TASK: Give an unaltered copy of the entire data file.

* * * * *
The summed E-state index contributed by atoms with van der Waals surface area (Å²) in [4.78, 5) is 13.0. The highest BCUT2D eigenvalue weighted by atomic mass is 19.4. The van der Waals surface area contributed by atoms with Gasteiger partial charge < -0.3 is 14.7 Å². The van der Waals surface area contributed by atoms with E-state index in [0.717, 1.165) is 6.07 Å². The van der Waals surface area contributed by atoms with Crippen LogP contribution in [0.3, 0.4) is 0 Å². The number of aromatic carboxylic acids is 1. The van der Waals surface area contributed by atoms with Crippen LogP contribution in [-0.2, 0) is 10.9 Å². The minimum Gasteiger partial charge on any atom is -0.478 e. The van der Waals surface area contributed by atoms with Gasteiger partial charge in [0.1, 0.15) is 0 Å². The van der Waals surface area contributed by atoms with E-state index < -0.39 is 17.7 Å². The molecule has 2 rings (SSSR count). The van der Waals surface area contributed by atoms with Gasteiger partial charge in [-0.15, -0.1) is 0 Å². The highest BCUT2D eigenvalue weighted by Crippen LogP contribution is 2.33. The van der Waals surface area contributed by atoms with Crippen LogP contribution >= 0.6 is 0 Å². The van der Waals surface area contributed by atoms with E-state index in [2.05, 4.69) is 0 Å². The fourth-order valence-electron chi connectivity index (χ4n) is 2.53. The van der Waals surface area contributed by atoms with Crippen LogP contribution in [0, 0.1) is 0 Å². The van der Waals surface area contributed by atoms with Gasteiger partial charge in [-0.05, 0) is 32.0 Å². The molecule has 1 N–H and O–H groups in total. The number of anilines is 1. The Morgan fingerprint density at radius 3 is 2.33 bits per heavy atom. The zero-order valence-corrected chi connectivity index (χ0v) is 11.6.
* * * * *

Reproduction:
The summed E-state index contributed by atoms with van der Waals surface area (Å²) in [4.78, 5) is 13.0. The highest BCUT2D eigenvalue weighted by atomic mass is 19.4. The van der Waals surface area contributed by atoms with Gasteiger partial charge < -0.3 is 14.7 Å². The van der Waals surface area contributed by atoms with E-state index in [0.717, 1.165) is 6.07 Å². The van der Waals surface area contributed by atoms with Crippen LogP contribution in [0.3, 0.4) is 0 Å². The number of aromatic carboxylic acids is 1. The van der Waals surface area contributed by atoms with Crippen LogP contribution in [-0.2, 0) is 10.9 Å². The minimum Gasteiger partial charge on any atom is -0.478 e. The van der Waals surface area contributed by atoms with Gasteiger partial charge in [0.1, 0.15) is 0 Å². The van der Waals surface area contributed by atoms with E-state index < -0.39 is 17.7 Å². The molecule has 2 rings (SSSR count). The van der Waals surface area contributed by atoms with Gasteiger partial charge in [-0.15, -0.1) is 0 Å². The highest BCUT2D eigenvalue weighted by Crippen LogP contribution is 2.33. The van der Waals surface area contributed by atoms with Crippen LogP contribution >= 0.6 is 0 Å². The van der Waals surface area contributed by atoms with E-state index in [2.05, 4.69) is 0 Å². The fourth-order valence-electron chi connectivity index (χ4n) is 2.53. The van der Waals surface area contributed by atoms with Crippen LogP contribution in [0, 0.1) is 0 Å². The van der Waals surface area contributed by atoms with Gasteiger partial charge in [-0.05, 0) is 32.0 Å². The molecule has 1 N–H and O–H groups in total. The number of anilines is 1. The Morgan fingerprint density at radius 3 is 2.33 bits per heavy atom. The zero-order valence-corrected chi connectivity index (χ0v) is 11.6.